Qantas could be planning more Asia expansion after 787 Hong Kong rejig

On 24-Jul-2018 Qantas announced Hong Kong as the next destination for its growing fleet of 787 Dreamliners, which have so far flown to London (Qantas’ only European point) as well as North America. Hong Kong becomes the first port in Asia for Qantas’ 787s.

Qantas will use the 787s to replace other aircraft serving Hong Kong, but overall frequency for Qantas between Australia and Hong Kong is not increasing.

Does that mean Qantas is deploying 787s and freeing up aircraft for more Asia expansion?

Qantas is using the 787 to replace 747 – yes, and no

A Qantas statement repeats the familiar line about the Dreamliner that “the more efficient aircraft gradually replaces the 747”.

Looking at Qantas’ post-peak schedule for Apr-2018 and Apr-2019, it appears the 787 replaces the 747 on Hong Kong. Qantas shifts from 21 weekly A330 flights and 7 weekly 747 flights to 20 weekly A330 flights and 8 weekly 787 flights.

Yet the matter is not so simple. Before the 787 Hong Kong announcement, Qantas was planning an all-A330 operation to Hong Kong for Apr-2019, with 28 weekly A330 flights.

Qantas Hong Kong weekly service plan: 2018-2019

Source: CAPA – Centre for Aviation and OAG

Qantas Hong Kong weekly aircraft plan: 2018-2019

Source: CAPA – Centre for Aviation and OAG

It is possible Qantas’ Apr-2019 schedule, where there was an all-A330 operation, was preliminary, and merely a holding option until Qantas finalised route deployment plans.

Yet looking at Qantas’ A330 flying plan: before the 787 Hong Kong announcement, for Apr-2019 Qantas was planning approximately 96 weekly long haul A330 flights (to Asia and Honolulu). This is in line with the 94-98 weekly long haul A330 flights Qantas has operated over the past year. Australia-New Zealand A330 flying has averaged 30-33 weekly flights.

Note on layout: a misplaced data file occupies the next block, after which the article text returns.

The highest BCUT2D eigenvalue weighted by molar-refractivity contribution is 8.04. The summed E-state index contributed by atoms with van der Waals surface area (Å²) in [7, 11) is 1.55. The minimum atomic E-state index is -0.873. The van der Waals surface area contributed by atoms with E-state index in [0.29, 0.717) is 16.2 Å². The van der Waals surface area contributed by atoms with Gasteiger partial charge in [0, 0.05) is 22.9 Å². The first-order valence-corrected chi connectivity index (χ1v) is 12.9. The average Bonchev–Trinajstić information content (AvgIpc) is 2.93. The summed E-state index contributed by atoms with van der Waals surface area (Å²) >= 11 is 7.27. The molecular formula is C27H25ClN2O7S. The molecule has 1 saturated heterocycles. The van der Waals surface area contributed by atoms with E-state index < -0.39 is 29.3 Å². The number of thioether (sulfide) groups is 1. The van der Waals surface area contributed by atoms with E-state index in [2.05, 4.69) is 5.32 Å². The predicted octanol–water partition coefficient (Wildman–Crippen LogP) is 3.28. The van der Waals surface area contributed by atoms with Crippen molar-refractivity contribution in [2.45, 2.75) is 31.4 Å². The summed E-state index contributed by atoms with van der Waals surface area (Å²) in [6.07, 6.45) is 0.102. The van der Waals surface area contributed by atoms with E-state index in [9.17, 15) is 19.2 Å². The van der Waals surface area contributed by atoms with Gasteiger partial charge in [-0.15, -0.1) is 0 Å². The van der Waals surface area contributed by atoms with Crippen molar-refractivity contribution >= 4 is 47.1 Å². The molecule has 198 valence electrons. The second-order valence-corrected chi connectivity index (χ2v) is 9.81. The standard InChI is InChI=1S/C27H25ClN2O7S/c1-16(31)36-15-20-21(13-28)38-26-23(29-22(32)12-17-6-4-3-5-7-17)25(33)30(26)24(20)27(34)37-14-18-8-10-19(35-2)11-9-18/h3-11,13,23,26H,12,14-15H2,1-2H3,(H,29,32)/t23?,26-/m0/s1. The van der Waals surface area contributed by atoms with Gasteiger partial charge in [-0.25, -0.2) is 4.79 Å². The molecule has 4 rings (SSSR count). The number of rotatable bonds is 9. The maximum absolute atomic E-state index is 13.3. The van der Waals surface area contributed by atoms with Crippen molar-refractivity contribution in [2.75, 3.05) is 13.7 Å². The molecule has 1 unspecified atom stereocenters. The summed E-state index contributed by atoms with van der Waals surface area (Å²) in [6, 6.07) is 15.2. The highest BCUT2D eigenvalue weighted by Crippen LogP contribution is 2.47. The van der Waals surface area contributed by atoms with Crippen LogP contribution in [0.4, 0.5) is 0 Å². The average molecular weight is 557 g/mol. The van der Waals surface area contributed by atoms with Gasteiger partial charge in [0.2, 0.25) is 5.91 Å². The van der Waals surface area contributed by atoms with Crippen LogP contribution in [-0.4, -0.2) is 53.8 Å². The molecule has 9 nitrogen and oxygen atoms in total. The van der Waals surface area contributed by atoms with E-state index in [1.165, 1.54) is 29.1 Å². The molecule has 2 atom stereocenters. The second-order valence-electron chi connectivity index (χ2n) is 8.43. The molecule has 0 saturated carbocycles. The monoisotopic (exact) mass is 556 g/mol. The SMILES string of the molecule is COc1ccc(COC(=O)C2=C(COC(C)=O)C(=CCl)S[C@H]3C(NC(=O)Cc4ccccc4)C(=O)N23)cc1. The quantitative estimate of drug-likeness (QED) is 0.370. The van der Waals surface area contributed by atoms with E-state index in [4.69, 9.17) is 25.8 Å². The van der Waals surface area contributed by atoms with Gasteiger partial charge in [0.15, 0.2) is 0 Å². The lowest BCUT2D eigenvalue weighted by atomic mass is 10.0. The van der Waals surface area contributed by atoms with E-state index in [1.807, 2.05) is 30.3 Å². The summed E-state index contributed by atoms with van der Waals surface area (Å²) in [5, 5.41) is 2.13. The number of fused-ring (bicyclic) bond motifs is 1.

So it seems that before the 787 Hong Kong announcement, Qantas’ preliminary schedule was reasonable and could be flown with its existing fleet. This does not appear to be a base where the fleet was over-rostered and needed 787s to replace capacity that did not actually exist.

Qantas A330 international flying by market: 2017-2019


Source: CAPA – Centre for Aviation and OAG

Qantas appears to have surplus A330 capacity

So, it appears that Qantas has surplus A330 capacity amounting to eight weekly round-trips with an approximately nine hour flying block per direction. This is not insubstantial capacity; it equates to freeing up one A330 (and then some).

There could be many options and geographies for this capacity. Qantas may use the A330 capacity to replace a 747 elsewhere (they fly to ports that include Honolulu, San Francisco and Tokyo). Qantas was looking to open a new Perth-Johannesburg A330 service but dropped the plan over a dispute with Perth airport.

Qantas could also continue growing in Asia, where the airline has resumed flying to Beijing and Osaka, as well as having increased capacity elsewhere. Qantas could look to a new port – and an entirely new country – by opening a service to Seoul.